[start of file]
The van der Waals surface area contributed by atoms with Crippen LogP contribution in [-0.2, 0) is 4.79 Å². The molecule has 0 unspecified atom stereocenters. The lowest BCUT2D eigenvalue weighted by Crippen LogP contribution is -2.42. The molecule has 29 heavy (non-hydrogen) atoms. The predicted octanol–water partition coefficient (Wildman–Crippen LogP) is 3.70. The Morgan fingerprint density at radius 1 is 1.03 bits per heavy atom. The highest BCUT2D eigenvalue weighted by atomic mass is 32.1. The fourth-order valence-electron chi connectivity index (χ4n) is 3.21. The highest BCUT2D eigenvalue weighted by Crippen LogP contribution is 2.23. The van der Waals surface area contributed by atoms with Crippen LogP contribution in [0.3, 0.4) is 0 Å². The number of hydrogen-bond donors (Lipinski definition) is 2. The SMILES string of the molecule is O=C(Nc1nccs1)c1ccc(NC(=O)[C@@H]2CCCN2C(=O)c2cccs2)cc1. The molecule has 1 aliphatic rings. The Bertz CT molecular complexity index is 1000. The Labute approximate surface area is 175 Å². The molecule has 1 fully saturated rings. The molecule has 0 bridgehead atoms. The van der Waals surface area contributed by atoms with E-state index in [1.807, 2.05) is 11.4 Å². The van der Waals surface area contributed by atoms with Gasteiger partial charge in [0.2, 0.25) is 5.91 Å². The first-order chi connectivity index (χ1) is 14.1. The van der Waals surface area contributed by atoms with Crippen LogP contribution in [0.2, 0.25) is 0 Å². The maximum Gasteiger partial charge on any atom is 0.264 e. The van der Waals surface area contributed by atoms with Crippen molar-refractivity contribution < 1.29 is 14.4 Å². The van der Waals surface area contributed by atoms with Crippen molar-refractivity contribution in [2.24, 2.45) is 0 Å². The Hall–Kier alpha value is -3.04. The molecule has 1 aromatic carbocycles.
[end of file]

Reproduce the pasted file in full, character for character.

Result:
The van der Waals surface area contributed by atoms with Crippen LogP contribution in [-0.2, 0) is 4.79 Å². The molecule has 0 unspecified atom stereocenters. The lowest BCUT2D eigenvalue weighted by Crippen LogP contribution is -2.42. The molecule has 29 heavy (non-hydrogen) atoms. The predicted octanol–water partition coefficient (Wildman–Crippen LogP) is 3.70. The Morgan fingerprint density at radius 1 is 1.03 bits per heavy atom. The highest BCUT2D eigenvalue weighted by atomic mass is 32.1. The fourth-order valence-electron chi connectivity index (χ4n) is 3.21. The highest BCUT2D eigenvalue weighted by Crippen LogP contribution is 2.23. The van der Waals surface area contributed by atoms with Crippen LogP contribution in [0.3, 0.4) is 0 Å². The number of hydrogen-bond donors (Lipinski definition) is 2. The SMILES string of the molecule is O=C(Nc1nccs1)c1ccc(NC(=O)[C@@H]2CCCN2C(=O)c2cccs2)cc1. The molecule has 1 aliphatic rings. The Bertz CT molecular complexity index is 1000. The Labute approximate surface area is 175 Å². The molecule has 1 fully saturated rings. The molecule has 0 bridgehead atoms. The van der Waals surface area contributed by atoms with E-state index in [1.807, 2.05) is 11.4 Å². The van der Waals surface area contributed by atoms with Gasteiger partial charge in [0.2, 0.25) is 5.91 Å². The first-order chi connectivity index (χ1) is 14.1. The van der Waals surface area contributed by atoms with Crippen LogP contribution in [0.2, 0.25) is 0 Å². The maximum Gasteiger partial charge on any atom is 0.264 e. The van der Waals surface area contributed by atoms with Crippen molar-refractivity contribution < 1.29 is 14.4 Å². The van der Waals surface area contributed by atoms with Crippen molar-refractivity contribution in [2.24, 2.45) is 0 Å². The Hall–Kier alpha value is -3.04. The molecule has 1 aromatic carbocycles.